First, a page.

Filing Design and Provisional Patent Applications – Inventors wishing to file utility patents often secure a priority date by first filing Provisional Patent applications. These applications focus squarely on what the inventor has documented, and don’t require some of the formalities of a Non-Provisional Patent application. Since Provisional Patent applications aren’t examined, this means an inventor can file an application and receive a priority date for their patent without the need for an oath or declaration, an Information Disclosure Statement (IDS), and other formal application requirements. As long as the inventor files a Non-Provisional Patent application within 1 year of their Provisional filing, swearing priority to the Provisional Patent application, intervening publications cannot be cited as prior art against the inventor’s application.

Filing Design and Provisional Patent ApplicationsUnder 35 U.S.C. § 172, however, only Non-Provisional utility patent applications may swear priority to an earlier filed Provisional Patent application. Therefore, if ornamental design is a prominent feature of an invention, the provisional filing date may not be used as a placeholder for priority. So if both useful features and ornamental design aspects of an invention are important to the overall marketing and proprietary features of it, inventors should consider filing a design patent application in addition to filing a Provisional Patent Application. This can be done either simultaneously or by filing a Design Application soon after the filing of a Provisional Patent Application. That way, the ornamental features can receive a level of patent protection and share its priority date with respect to products sold or publications by others when it comes time for the USPTO to examine each application. Otherwise, products released or publications by others, and even the inventor’s own publications or sales, may become novelty defeating prior art against the inventor’s design application and the inventor may risk not being able to protect their ornamental features.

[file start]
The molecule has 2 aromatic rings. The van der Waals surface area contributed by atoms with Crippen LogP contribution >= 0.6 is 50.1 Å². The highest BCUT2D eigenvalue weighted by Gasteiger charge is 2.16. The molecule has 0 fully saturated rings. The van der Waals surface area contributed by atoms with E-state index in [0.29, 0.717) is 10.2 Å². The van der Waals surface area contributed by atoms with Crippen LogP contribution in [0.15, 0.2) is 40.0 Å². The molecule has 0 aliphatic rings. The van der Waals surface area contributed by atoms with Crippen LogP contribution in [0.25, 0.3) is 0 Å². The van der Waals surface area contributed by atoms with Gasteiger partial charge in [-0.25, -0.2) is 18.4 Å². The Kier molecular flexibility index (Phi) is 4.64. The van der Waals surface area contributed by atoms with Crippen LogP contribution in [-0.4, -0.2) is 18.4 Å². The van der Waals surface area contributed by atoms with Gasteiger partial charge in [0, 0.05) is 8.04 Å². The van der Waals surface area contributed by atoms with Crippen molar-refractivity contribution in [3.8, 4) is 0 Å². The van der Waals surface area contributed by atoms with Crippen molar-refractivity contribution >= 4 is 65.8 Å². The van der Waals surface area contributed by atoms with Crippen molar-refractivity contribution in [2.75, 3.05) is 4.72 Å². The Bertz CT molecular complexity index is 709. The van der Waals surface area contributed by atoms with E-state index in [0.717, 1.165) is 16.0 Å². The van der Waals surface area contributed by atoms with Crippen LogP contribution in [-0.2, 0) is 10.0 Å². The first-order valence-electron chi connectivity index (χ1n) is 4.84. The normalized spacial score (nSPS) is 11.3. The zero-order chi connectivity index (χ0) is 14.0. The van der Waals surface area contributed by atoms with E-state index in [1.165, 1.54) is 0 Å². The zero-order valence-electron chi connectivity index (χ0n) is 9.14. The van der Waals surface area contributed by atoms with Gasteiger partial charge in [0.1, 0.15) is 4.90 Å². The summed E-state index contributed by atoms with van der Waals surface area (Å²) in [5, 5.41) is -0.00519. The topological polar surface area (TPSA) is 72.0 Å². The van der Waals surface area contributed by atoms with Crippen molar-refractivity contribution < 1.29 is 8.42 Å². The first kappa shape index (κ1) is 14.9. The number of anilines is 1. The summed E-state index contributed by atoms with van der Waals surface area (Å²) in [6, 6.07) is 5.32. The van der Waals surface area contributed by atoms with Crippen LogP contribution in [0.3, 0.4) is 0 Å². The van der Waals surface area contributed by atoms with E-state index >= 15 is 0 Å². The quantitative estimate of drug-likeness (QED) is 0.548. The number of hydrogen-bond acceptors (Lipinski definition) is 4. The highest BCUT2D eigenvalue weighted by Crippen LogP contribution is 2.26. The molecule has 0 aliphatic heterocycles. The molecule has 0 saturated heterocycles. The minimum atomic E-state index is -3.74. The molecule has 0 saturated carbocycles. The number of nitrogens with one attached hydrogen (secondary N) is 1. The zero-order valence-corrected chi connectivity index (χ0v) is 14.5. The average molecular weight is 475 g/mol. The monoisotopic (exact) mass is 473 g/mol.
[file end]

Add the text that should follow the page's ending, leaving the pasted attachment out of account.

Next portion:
Filing Design and Provisional Patent Applications

One other consideration must be taken into account in regard to foreign applicants wishing to protect their ornamental designs within the US. Under the same section of patent law, 35 U.S.C. § 172, foreign applicants claiming priority in a US Design Patent Application to a foreign application, must file their application within six-months of filing their foreign application for the same design in order to use their foreign priority date in their US application. This shortened time period for international applicants means they should take special care regarding these deadlines if ornamental features are being protected.

If you have a useful invention that also features a unique ornamental design, it’s important to keep these special design patent rules in mind. Since you’ll need to prepare important documents and critical dates are crucial to turning your application into a patent, you should consider hiring a patent attorney. If you’d like our help or have any questions before filing, please call Grell & Watson Patent Attorneys for a free consultation.

Call Patent Attorney Richard Piercy at  (678) 383-4886.  Email